A pending grizzly bear hunting agreement among Wyoming, Idaho and Montana shows the states are dedicated to preserving grizzlies in the Yellowstone ecosystem forever, a Wyoming wildlife official said Tuesday.
Wyoming, Idaho and Montana are drafting an agreement they hope will spur the federal government to allow grizzly bear hunting around Yellowstone and Grand Teton National Parks. Leaders of the states’ wildlife agencies wrote U.S. Fish and Wildlife Service Director Dan Ashe Dec. 7 saying a proposed agreement would provide necessary “clarity and transparency” as federal Endangered Species Act protections are lifted for the iconic omnivore.
The agreement seeks to satisfy federal requests for more rules to protect grizzlies before management is turned over to states and hunting could begin. A cover letter urges the federal government to remove the bear from the threatened species list, saying delays are “needlessly straining relationships vital to responsible grizzly bear management.” Stockmen who graze on Union Pass, for example, have complained of increasing — even record — grizzly bear conflicts.
The pending agreement outlined in a memo “demonstrates a commitment from three states to ensuring a recovered and viable grizzly bear population in perpetuity,” Wyoming Game and Fish Department Chief Game Warden Brian Nesvik said Tuesday. “I don’t think anybody could take that [memo] as anything but support for a grizzly bear population in the greater Yellowstone. This framework would probably describe the most conservative framework of anything we manage in the state.”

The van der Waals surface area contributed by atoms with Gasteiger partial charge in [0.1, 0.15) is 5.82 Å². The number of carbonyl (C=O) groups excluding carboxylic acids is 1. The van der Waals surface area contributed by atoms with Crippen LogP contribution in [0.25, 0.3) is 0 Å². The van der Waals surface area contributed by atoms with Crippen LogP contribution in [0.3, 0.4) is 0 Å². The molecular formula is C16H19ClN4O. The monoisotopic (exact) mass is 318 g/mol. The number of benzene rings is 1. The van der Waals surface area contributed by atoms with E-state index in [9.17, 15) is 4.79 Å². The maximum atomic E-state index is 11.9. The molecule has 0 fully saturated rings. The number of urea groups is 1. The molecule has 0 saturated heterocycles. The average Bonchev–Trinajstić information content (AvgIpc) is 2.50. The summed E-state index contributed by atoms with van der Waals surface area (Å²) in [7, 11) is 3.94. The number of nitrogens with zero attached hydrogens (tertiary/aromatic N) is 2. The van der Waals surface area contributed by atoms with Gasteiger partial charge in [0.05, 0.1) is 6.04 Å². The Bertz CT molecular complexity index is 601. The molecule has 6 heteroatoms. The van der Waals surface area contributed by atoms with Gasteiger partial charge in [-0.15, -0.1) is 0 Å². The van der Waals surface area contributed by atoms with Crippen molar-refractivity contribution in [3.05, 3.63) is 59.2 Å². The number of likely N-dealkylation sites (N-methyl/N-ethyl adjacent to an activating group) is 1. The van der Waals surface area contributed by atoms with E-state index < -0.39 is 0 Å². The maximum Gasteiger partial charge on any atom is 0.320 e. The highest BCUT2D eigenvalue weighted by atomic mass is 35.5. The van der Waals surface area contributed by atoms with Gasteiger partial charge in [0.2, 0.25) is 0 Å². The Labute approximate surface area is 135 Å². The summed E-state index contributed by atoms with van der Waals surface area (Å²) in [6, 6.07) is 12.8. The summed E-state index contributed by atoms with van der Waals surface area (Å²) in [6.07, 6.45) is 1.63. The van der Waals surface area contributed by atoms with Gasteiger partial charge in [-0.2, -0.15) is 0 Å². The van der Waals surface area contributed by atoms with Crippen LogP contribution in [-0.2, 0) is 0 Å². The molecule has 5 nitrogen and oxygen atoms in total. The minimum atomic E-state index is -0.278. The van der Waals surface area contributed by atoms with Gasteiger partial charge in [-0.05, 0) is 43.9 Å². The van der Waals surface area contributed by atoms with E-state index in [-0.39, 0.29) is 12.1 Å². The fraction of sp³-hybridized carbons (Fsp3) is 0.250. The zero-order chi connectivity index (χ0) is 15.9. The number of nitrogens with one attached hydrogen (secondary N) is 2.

Wyoming Game and Fish released what spokesman Renny MacKay called “a draft of a draft” of a memorandum of understanding and cover letter after the Associated Press reported about the document Monday. Nesvik said his agency hopes to release the actual draft MOU for public comment, along with other documents, when federal officials finalize a delisting rule and conservation strategy.
State plans must mesh with the federal documents, Nesvik said. Federal wildlife officials have said that some debates about future grizzly management are premature before they propose the delisting rule and conservation plan, which haven’t been released.
The three states would aim for 600 to 747 grizzlies and would halt “discretionary mortalities,” including hunting, when grizzlies numbered fewer than 600. There are an estimated 717 grizzlies in the federal 19,279 square mile “demographic monitoring area,” around Yellowstone and Grand Teton national parks.
Last September Ashe told the state directors they needed to consider “additional regulatory mechanisms,” before federal protection would be removed. As a result, the draft memorandum includes references to states’ abilities to impose hunting regulations. It also includes a promise not to allow the shooting of females with cubs at their sides.
The MOU would allocate Wyoming the bulk of hunting quotas at 58 percent. Montana would get 34 percent and Idaho 8 percent.
Nesvik said there’s no fear hundreds of bears would be killed. The number available to hunters would be calculated based on a formula that takes into account population estimates, known mortalities, estimated unknown mortalities and other factors, he said.
He wouldn’t speculate on whether there might be dozens of licenses available, or fewer. Wyoming had an opportunity to institute a grizzly hunt a few years ago when the bear was temporarily removed from protection but the state chose not to do so, he said.
Environmental groups kept up a chorus of dissent against hunting what would be classified as a trophy game animal.
States are eager to begin hunting, “despite the fact that the growth rate of the population has been essentially flat since the early 2000s, the population declined at least 6 percent over the past year, and a record number of bears died in 2015,” Sierra Club representative Bonnie Rice said in a statement.
Wayne Pacelle, president of The Humane Society of the United States, called delisting “a dangerous delegation of power to states where politics routinely trump science, common sense and humane sensibilities when it comes to the status and role of predators.”
Tri-state letter to Ashe:
Draft tri-state grizzly hunting agreement: